Reconstruction Period Research Forum
HBCUs: Historically Black Colleges & Universities
The proliferation of colleges and universities for Blacks during Reconstruction in the South opened up higher education opportunities.
Though accreditation discrepancies would not allow a clear count of graduates, over 50 black-serving institutions came of age following the Civil War. HBCU’s were significant because there was virtually no opportunity for black students to attend white/ predominately white state institutions in the South.
Historically Black College or University (HBCU)
Finally, and most importantly, positions taken by the executive, legislative, and judicial branches of the Federal government reinforced the acceptability of black identifiability. The Supreme Court declared that the use of race-specific remedies to address the effects of past legally-enforced segregation was constitutional. Thus, it became legal to target assistance to the historically black colleges.
Today, there are approximately 106 Historically Black Colleges and Universities (HBCUs), which are defined by the White House Initiative on HBCUs as “Those institutions of postsecondary education that were originally founded, or whose antecedents were originally founded, for the purpose of providing education opportunities for individuals of the Negro or colored race, and which continue to have as one of the primary purposes the provision of postsecondary opportunities for Black Americans.” The 106 HBCUs are located in 20 states, the District of Columbia, and the Virgin Islands. These institutions include accredited two- and four-year as well as graduate and professional institutions.
Editorial updated in September, 2001 by Dr. Wilma Roscoe, Interim President & CEO of the National Association for Equal Opportunity in Higher Education (NAFEHO). Based on excerpts from “What is a Black College”, by former NAFEHO president, Dr. Samuel L. Myers from NAFEHO Inroads, Feb./Mar. 1987. Contemporary statistics from “A Status Report of the Historically Black Colleges and Universities and NAFEHO’s Other Equal Opportunity Educational Institutions”, compiled and prepared by Alicia Vargas in February, 2000.
The first HBCUs were established in the North and were products of independent religious institutions or philanthropic Christian missionaries. The first two were Cheyney University (Pennsylvania), founded in 1837, and Wilberforce University (Ohio), founded in 1856. However, historically black colleges and universities cannot be examined without revisiting major legislations and court decisions that led to the birth of many and the death of a few. The First Morrill Act (also known as the National Land-Grant Colleges Act of 1862) made postsecondary education accessible to a broader population of American citizens. Ten years after this act was legislated, the Freedman's Bureau was established to provide support to a small number of HBCUs. The Second Morrill Act of 1890 led to the establishment of nineteen HBCUs. Although these three legislative acts provided an atmosphere for change, it was the segregation movement in the South that provided the impetus for black higher education, particularly with the 1896 Supreme Court decision in Plessy v. Ferguson, which ultimately established by law the right to set up separate but equal schools for blacks. This decision led to the expansion and growth of historically black colleges and universities.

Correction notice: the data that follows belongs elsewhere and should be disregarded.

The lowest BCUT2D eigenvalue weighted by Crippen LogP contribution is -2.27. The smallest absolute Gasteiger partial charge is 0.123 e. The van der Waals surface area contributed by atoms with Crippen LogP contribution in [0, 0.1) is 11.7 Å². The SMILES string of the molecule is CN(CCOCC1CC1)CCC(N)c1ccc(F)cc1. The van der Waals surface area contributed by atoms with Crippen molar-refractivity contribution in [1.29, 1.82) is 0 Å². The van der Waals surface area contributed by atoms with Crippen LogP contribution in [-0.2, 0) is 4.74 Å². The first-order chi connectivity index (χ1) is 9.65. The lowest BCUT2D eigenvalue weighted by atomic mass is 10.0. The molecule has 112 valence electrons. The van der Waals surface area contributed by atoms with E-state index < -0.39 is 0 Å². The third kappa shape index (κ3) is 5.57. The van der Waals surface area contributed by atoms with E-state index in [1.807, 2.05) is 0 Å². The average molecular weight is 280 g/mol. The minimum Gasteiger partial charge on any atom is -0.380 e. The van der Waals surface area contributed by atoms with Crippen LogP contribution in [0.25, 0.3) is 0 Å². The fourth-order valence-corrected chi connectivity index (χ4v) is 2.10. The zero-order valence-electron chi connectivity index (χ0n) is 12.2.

According to Jacqueline Fleming, "the majority of black public colleges, then, evolved out of state desires to avoid admitting blacks to existing white institutions" (p. 5). On May 17, 1954, the Supreme Court ruled in Brown v. Board of Education of Topeka, Kansas that separate education for blacks in public schools was unconstitutional because separate facilities are inherently unequal. This decision, which ended de jure racial segregation in public schools, also impacted higher education, as states were required to dismantle dual systems of higher education. This required predominantly white institutions (PWIs) to open their doors to black students, who prior to this time could not attend these institutions.
— JAMES COAXUM III
was looking for a comprehensive list which would also include founding dates, but no dice. Here is a good list, however: http://www.ed.gov/about/inits/list/whhbcu/edlite-list.html
Historically Black Land-Grant Institutions and founding dates: http://www.ars.usda.gov/is/timeline/landgrant.htm
SC HBCUs and founding dates: http://www.sciway.net/edu/colleges/black.html
NC HBCUs and founding dates: http://statelibrary.dcr.state.nc.us/nc/educated/hbcu.htm
--What have been your experiences with using HBCU records to further your research? Anyone with any experiences to share?
--Any other relevant stories to share about ancestors and education?
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